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# Pythagorean theorem as sweeping area – Better expressed The pythagorean position is often taken as a fact about the right triangles. Let's try a broader interpretation: The Pythagorean chair explains how the 2D area can be combined.

Here is what I mean. Suppose we have two lines lying down (the creative name Line A and Line B ). We can spin them to create area: Okay, funny enough. Where is the mystery?

Well, what if we combine the line segments before they spin them? Whoa. The area swept out seems to change. Should only move the lines, not extend them, change area?

## Running the numbers

The above eyeballing chart seems to be growing. Let's work out the details.

As an example, assume \$ a = 6 \$ and \$ b = 8 \$. When swept in circles (\$ text {area} in r ^ 2 \$) we get:

[Image_Link]https://betterexplained.com/wp-content/plugins/wp-latexrender/pictures/bf3d2eaaf7e6e95b903d1 For a total of \$ 36 pi + 64 pi = 100 pi \$.

The combined segment has length \$ c = a + b = \$ 14, and when we spin we get: Uh oh. It is much more than before.

## The problem

What happened? Well, Circle A did not change. But Circle B is much smaller than Ring B (just look at it!).

The problem: When Line B spins itself, "it just knocks out" 8 units. When we attach line B to line A, it reaches 6 + 8 = 14 units. Now, the circular sweep covers more area, which means that Circle B is smaller than Ring B. Mathematically here is what happened. Underbrace {b ^ 2} _ {text {Circle B}}} "alt =" displaystyle {underbrace {[a + b] ^ 2} _ {text {Circle C}} = underbrace {a ^ 2} _ {text {Circle A}} + subbrace {2ab + b ^ 2} _ {text {Ring B}}> underbrace {a ^ 2} _ {text {Circle A} } + underbrace {b ^ 2} _ {text {Circle B}}} "align =" absmiddle "class =" tex “/>

Ignore \$ in \$ for a moment because it is a common term. When you expand \$ c ^ 2 = (a + b) ^ 2 = a ^ 2 + 2ab + b ^ 2 \$ there is a new \$ 2ab \$ term that must go somewhere. Since Circle A does not change, this extra area must be displayed in Ring B.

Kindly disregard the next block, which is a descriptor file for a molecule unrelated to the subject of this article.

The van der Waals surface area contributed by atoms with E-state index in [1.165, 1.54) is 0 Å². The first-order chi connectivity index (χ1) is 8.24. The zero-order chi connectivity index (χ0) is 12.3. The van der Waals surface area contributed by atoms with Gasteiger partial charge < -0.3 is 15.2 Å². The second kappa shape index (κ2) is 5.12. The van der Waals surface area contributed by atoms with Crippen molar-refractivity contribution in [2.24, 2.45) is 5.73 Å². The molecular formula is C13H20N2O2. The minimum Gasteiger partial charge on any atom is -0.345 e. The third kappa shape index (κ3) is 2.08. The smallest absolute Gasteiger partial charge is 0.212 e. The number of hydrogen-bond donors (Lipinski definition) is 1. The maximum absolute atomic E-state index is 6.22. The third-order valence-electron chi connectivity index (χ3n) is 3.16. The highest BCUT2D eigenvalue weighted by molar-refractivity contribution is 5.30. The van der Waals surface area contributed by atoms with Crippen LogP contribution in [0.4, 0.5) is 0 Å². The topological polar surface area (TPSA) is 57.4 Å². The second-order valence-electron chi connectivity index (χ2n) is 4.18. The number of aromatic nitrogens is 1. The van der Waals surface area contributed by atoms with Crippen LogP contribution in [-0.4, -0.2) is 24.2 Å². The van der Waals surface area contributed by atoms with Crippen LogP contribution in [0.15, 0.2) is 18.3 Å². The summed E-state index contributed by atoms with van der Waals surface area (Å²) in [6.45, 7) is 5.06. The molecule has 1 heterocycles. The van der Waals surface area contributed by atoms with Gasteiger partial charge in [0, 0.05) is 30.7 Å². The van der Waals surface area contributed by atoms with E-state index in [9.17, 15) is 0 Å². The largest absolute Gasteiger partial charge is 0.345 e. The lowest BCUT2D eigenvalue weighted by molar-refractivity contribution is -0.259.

## Making things up

It … makes sense that the area changes, but I do not like it. Just moving things around shouldn't have this effect! Can the site ever be the same?

Sure, if we remove the \$ 2ab \$ term. The simple solution is to set \$ a = 0 \$, but it's cheating and you know it.

Let's find a smart solution. Intuitively, the question is: How can line A length not help line B when spinning?

Tilt it! When we rotate line B, it has less benefit from line A length. Ladders are useless when lying on the floor, right? When we go Full Perpendicular ™, \$ 2ab \$ term and Circle B = Ring B. (In vector terms, the dot product is zero: \$ a cdot b = 0 \$) .

Ah – that's the meaning of the Pythagorean theorem. When the line segments are perpendicular, the same area is swept if the lines are combined or separated.

## Checking the Math

It's not a bad idea to make sure the numbers are right. Since the segments are now perpendicular, we know \$ c ^ 2 = a ^ 2 + b ^ 2 \$, so:  Now we can calculate: Tada! Call and circle sweep the same area.

In our example, we have Circle A = \$ 36 in \$, Circle B = \$ 64 in \$, \$ c = sq {36 + 64} = \$ 10. The ring width is \$ 10-6 = 4 \$.

## Summary

Don't think about the pythagorean theorem just about the area. When parts are perpendicular, the area they do is independent of how they are arranged.

## Appendix: Mixed Thoughts

• Cosin's law expressly expresses the \$ 2ab \$ term assumed to be zero in Pythagorean theorem. The area in Ring B can even be "negative" if we tilt line B to point inside.
• We can combine area from multiple dimensions (\$ x ^ 2 + y ^ 2 + z ^ 2 + … \$). As long as they are mutually perpendicular, the area swept by each dimension is swept by the sum.
• The Pythagorean rate is a ratio in the 2D domain domain (\$ c ^ 2 = a ^ 2 + b ^ 2 \$). We start here and convert it to a ratio in the 1D domain (\$ c = sqrt {a ^ 2 + b ^ 2} \$). The transformation happens as often as we forget where it started.